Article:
Looking back on the past two years of a global pandemic, we see how a handful of megatrend forces are continuing to shape change in the world. First, we experienced a shared global crisis (the pandemic is a first in our lifetime) that impacted lives both short and longer term in similar ways around the world. Second, the economic crisis that was precipitated and magnified by the pandemic shines a spotlight on existing inequalities and deepening societal divides. Third, all of us face the consequences of climate change, one of the biggest issues and opportunities now impacting the food and beverage industry worldwide. The good news is that crises open the door for rebuilding in a more sustainable and equitable way.
The planet comes to the fore
For several years in a row, the list of Innova Market Insights Top 10 Trends has been headed by issues that touch on sustainability through storytelling, transparency, and building consumer trust in brands. This changed in our trends forecast for 2022. The top trend, “Shared Planet,” shifts direct focus onto environmental issues and the need for consumers and industry to work together on solutions for big problems on a planet level.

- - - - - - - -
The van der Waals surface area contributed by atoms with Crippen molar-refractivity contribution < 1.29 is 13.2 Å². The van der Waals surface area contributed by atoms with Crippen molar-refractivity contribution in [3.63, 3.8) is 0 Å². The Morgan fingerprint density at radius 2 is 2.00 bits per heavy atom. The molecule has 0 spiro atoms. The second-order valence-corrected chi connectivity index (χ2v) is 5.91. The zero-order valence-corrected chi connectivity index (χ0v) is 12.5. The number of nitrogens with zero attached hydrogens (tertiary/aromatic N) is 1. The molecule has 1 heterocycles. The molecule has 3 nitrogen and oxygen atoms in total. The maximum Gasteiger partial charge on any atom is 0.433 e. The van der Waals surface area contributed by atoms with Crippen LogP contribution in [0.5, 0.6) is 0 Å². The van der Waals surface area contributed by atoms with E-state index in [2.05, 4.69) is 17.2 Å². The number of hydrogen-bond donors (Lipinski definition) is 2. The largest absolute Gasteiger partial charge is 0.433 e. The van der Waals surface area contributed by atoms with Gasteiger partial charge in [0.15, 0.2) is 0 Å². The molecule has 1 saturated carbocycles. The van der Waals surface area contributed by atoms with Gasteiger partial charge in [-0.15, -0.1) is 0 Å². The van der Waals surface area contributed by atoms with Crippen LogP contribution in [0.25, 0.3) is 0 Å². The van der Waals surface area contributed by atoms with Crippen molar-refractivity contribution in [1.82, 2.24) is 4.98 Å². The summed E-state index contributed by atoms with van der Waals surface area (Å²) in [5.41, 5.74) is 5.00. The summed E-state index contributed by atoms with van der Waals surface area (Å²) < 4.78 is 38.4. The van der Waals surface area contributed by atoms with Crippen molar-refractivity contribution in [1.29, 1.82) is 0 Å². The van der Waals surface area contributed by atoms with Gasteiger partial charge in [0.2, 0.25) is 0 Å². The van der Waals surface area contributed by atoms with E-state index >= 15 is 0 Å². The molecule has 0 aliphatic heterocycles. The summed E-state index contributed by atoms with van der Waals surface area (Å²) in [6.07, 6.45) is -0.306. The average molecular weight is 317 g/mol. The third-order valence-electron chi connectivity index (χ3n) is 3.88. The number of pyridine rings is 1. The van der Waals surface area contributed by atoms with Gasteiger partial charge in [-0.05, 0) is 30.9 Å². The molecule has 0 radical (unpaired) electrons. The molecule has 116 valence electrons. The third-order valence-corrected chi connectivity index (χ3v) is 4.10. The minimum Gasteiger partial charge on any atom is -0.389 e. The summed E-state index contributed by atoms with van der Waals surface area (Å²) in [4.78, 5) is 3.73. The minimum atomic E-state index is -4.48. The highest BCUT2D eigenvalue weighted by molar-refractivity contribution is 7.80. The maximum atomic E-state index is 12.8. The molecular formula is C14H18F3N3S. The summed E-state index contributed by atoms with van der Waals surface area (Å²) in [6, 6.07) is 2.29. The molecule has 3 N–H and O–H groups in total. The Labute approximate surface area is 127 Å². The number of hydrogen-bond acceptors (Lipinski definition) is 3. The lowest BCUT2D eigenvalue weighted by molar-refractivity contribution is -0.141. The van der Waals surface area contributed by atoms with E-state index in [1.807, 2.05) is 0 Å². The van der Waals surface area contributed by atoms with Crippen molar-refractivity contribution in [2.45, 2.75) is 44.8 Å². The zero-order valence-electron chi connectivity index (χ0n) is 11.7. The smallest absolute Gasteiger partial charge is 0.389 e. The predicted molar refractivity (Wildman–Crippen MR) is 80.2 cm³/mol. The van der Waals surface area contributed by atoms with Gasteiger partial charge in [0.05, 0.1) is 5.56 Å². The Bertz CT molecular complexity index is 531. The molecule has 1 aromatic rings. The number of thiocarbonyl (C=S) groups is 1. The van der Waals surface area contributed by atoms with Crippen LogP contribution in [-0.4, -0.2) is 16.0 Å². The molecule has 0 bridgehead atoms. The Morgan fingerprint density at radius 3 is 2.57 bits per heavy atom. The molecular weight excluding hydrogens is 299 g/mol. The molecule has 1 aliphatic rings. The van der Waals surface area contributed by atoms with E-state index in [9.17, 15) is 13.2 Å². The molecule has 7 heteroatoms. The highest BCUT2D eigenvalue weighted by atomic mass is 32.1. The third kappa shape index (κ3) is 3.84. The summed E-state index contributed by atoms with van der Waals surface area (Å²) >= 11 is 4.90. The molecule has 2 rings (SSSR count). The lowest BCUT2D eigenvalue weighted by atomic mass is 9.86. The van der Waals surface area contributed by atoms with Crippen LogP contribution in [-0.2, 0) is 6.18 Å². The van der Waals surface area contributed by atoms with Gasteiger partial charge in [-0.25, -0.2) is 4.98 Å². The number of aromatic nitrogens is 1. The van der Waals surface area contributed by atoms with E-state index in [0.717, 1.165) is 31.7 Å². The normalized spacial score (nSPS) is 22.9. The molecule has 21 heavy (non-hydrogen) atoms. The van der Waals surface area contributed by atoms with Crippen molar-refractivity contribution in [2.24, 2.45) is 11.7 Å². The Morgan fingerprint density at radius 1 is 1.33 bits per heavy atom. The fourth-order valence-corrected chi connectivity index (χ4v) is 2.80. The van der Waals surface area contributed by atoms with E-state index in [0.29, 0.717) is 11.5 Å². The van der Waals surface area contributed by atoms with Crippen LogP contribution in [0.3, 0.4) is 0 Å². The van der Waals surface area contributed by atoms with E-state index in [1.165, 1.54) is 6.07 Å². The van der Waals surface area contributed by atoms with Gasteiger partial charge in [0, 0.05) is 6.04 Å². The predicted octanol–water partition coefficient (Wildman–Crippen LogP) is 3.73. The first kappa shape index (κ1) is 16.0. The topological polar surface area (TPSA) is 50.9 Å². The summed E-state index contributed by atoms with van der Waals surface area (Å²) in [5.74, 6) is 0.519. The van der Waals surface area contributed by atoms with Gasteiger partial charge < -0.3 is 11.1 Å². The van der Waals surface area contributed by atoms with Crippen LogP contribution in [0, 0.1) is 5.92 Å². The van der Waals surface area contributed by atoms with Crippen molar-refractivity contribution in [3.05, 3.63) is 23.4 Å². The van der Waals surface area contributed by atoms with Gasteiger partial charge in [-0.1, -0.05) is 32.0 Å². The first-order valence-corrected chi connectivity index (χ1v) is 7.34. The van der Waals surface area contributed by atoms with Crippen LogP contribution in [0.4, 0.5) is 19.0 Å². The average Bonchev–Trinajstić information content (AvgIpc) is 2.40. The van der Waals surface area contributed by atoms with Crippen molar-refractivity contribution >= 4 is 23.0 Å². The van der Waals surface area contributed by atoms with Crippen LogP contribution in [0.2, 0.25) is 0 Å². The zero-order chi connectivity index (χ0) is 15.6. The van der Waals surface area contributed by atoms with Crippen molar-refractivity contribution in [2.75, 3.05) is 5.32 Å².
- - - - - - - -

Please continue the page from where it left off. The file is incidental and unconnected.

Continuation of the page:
Although industry is a key and vital player, its reputation around sustainability is under attack. Companies are being criticized for announcing lofty eco policies and goals that are difficult for them to uphold. Some have been accused of “greenwashing” in order to boost their reputation and profits. In a capitalist world, balancing environmental needs with the demands of shareholders is tricky. That is one reason why shared efforts are so important.